Are Bad Mobile Ads Contributing to User Churn in Your Apps?

Reading time: 7 minutes

Republished from Confiant.


With mobile ad spend on track to hit $350 billion in 2022, after surpassing $295 in 2021, in-app advertising[1] can be a significant source of revenue. However, those in-app ads also introduce potential risks for app publishers due to security vulnerabilities in mobile app advertising. Real-time bidding[2] and programmatic advertising[3] is susceptible to enabling and allowing criminals (bad actors) to place ads in your app ad slots targeting[4] your users with malware, financial scams, and misinformation campaigns.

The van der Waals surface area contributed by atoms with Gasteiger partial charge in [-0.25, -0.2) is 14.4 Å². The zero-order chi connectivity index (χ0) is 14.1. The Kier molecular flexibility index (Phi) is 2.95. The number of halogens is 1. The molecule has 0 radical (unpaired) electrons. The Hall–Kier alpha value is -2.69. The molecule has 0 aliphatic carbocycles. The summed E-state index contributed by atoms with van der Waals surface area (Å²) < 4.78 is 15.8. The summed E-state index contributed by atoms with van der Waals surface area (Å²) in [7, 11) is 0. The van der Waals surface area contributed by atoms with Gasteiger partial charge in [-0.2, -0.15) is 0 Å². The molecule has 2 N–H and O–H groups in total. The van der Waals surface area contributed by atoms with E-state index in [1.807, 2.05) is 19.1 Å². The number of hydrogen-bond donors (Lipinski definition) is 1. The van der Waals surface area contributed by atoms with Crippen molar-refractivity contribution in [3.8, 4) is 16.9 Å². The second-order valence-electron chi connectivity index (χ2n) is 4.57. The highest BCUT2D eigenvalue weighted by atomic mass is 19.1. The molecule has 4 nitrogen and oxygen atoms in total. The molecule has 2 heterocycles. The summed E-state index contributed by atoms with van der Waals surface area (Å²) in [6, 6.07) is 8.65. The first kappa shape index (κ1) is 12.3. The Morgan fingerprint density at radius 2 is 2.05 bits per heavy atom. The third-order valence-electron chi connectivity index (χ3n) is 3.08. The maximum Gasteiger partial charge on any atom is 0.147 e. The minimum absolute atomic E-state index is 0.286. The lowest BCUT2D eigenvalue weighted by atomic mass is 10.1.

The advertising industry has dubbed ads with malicious purposes, malvertising. Let’s face it, bad actors utilize the standard advertising buying flow, the same way brands and agencies do. Malvertising produces illegal revenue streams for the bad actors and harms your mobile app users by exposing them to scams, malware, and fake downloads. Malvertising creates bad user experiences that can lead to uninstalls, or user churn. Those bad experiences range from simply annoying to dangerously invasive, and users view those ads as part of your app or at the very least part of your company’s revenue strategy. Users will hold app publishers responsible for cleaning up messy or annoying ads as well as overall ad safety and ad security. A recent study “An Empirical Study of In-App Advertising Issues Based on Large Scale App Review Analysis”, found that two-thirds of app users consider mobile ads annoying and tend to uninstall those apps or score them lower to convey their bad experience.  When your users experience ads that are unsafe, they are more likely to uninstall your app, and leave negative reviews in the app store for thousands of other potential users to see.